From shoulder pain to knee pain: this new technique for using stem cells to help patients cope with knee pain is garnering attention even before the results are in. The procedure is something of a hybrid, combining hyaluronic acid (HA) with concentrated stem cells to promote healing and “seed” the creation of new cartilage:

Patients who undergo the Abicus operation have the cartilage cut and tidied and undergo microfracture, but their cartilage tissue is then coated with a substance made up of bone marrow cells, platelet gel and hyaluronic acid.

During the 30-minute procedure, the bone marrow sample is spun in a centrifuge in the operating theatre to give a concentrated amount of the patient’s own stem cells.

These cells are then mixed with the gel and acid to create a “glue” substance which is placed over the cartilage defect and allowed to set.

If clinical trials show a clear benefit, it will represent yet another advance in our treatment of knee pain, and a new avenue forward for orthopedic knee surgeons who are always on the lookout for the latest innovations in patient care.

If you have chronic knee pain and want to avoid a more invasive knee replacement procedure, I urge you to contact my San Diego knee surgery offices today.




It has long been known that the orthopedic elbow surgery procedure known as Tommy John surgery can help restore many baseball pitchers’ speed and accuracy on the mound. But that doesn’t mean the procedure is without a downside or potential for complications: indeed, as with any procedure, it’s not uncommon for a certain percentage of patients to heal without ever regaining the full effectiveness of their youth.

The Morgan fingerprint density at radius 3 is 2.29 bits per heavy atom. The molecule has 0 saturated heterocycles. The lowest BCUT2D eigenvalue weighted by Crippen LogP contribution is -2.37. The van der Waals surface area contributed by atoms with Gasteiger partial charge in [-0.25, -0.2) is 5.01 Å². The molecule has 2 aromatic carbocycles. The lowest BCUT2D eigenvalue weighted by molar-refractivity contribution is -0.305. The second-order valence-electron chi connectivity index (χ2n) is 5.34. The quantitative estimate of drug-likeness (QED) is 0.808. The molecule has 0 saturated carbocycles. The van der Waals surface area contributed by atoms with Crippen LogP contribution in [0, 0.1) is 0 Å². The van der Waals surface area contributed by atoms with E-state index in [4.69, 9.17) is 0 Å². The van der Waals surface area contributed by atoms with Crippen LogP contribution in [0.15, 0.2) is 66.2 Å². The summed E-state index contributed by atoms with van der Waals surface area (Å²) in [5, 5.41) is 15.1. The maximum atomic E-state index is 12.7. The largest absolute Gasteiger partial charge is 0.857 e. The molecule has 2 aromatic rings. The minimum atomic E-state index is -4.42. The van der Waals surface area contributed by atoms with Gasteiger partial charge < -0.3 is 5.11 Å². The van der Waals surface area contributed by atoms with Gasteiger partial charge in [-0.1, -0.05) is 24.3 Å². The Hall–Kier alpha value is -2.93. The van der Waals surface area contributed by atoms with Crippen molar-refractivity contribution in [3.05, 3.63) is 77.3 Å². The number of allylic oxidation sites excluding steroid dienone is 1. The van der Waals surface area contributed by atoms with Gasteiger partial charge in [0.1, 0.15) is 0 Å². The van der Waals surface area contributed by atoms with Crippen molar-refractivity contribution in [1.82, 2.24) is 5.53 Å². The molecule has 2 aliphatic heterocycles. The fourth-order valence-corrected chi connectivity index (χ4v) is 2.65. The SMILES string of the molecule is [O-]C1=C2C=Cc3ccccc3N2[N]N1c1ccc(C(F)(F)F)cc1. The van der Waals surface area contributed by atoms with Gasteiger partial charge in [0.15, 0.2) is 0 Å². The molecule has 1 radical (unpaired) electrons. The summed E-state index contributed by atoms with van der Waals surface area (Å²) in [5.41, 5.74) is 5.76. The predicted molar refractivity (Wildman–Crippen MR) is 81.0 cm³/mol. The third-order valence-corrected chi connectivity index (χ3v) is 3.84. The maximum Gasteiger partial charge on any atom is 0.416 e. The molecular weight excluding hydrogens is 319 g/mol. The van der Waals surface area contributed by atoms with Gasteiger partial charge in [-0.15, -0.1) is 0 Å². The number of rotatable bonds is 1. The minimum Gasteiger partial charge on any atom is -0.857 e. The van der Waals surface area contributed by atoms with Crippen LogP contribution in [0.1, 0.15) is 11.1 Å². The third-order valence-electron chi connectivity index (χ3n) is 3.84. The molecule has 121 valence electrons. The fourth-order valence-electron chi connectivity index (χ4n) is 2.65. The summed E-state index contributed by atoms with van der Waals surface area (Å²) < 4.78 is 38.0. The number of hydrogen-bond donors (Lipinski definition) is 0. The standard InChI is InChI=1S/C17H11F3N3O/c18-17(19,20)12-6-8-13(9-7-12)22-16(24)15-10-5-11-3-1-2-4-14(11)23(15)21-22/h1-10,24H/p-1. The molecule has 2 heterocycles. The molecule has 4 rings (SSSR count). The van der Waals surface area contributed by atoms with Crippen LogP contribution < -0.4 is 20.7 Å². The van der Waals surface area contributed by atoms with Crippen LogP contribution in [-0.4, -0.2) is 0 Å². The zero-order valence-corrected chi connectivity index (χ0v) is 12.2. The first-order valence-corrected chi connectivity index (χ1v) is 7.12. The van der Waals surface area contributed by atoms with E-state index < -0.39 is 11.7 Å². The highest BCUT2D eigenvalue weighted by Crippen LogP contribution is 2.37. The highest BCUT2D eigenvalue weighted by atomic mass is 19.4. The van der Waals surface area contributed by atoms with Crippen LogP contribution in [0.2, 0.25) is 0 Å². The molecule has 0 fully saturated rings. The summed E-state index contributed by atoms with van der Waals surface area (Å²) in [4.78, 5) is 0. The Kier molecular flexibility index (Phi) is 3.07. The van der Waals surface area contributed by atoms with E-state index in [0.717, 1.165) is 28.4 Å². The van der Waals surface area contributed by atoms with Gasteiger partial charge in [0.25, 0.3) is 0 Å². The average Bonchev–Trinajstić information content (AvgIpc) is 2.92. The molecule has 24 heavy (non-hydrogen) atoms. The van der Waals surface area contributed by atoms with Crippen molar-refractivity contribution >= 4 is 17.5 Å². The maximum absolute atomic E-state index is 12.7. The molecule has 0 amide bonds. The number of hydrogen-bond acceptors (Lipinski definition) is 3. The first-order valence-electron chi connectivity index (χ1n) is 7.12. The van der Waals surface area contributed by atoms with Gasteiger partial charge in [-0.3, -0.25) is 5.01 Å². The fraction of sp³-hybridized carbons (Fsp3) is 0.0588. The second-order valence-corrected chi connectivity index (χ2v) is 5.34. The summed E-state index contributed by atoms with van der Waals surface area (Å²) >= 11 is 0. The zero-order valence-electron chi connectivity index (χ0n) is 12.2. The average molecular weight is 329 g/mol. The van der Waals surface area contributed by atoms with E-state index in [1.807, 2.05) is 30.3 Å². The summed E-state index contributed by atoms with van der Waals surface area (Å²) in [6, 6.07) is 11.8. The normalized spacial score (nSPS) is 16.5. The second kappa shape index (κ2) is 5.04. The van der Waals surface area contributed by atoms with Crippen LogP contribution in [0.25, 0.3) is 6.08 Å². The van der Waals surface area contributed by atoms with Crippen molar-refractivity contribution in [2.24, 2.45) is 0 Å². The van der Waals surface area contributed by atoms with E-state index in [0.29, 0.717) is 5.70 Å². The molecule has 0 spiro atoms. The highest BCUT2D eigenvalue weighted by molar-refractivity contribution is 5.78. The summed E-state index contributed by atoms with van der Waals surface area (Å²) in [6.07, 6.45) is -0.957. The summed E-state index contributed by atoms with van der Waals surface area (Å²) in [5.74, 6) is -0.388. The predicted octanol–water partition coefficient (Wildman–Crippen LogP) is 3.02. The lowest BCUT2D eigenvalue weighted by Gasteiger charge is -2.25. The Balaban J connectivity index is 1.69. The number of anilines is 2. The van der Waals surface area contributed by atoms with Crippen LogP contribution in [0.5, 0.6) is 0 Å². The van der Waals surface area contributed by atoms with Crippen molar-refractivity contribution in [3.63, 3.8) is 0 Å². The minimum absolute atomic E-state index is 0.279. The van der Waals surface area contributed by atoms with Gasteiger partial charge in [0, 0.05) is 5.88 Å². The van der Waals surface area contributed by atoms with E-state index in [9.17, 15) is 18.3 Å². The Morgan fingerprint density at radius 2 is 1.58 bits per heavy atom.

Now a new study has found a clue why this might be: there is a strong correlation between years played and the need for Tommy John surgery, suggesting that wear, and not age, is the primary determining factor:

About 60 percent of the pitchers who required UCL reconstruction had the surgery within their first five years of being in the major leagues. Compared to pitchers who did not have the surgery, those who underwent the procedure had more major league experience at the same age, which suggests that arm stress from earlier major league experience contributed to the elbow damage, the study authors said.

Athletes should read such statistics as a warning about the value of proper care and maintenance, especially if your job entails throwing a ball almost a hundred miles an hour on a daily basis. Good stretching, warmups, warm-downs, and plenty of rest can help mitigate some of the erosive effects of pitching on the ligaments in your arm.

But if the time comes that Tommy John surgery is recommended, be sure and see an expert San Diego orthopedic surgeon. Please contact my offices here to learn more about elbow surgery, recovery, and management.


It’s always exciting to work at the forefront of a field defined by so much innovation. I have written before about the many ways technology is changing orthopedic medicine. Now doctors and entrepreneurs are finding new paths to intuitive medical designs via 3D printing.

No two bodies are the same. This fact has long bedeviled designers and specialists looking to create braces that cover a variety of shapes and ranges of movement. Scoliosis in particular has been infamous in this regard, which is why it is encouraging that some people are finally creating ways to design utterly customized, one-of-a-kind braces:

The 3D printing and design company on Monday released its plans for a scoliosis brace that is devised to be sleek and comfortable. Dubbed “Bespoke,” the 3D-printed brace can be personalized to the backs of children and young adults who have the condition.

It is yet another sign that medical devices are finally catching up to other wearable technologies in terms of versatility and comfort. To learn more about how to relieve and treat back pain, please contact a San Diego orthopedic surgeon today.

© 2023 Dr. Robert Afra – San Diego Orthopedic Surgery Shoulder – Knee – Elbow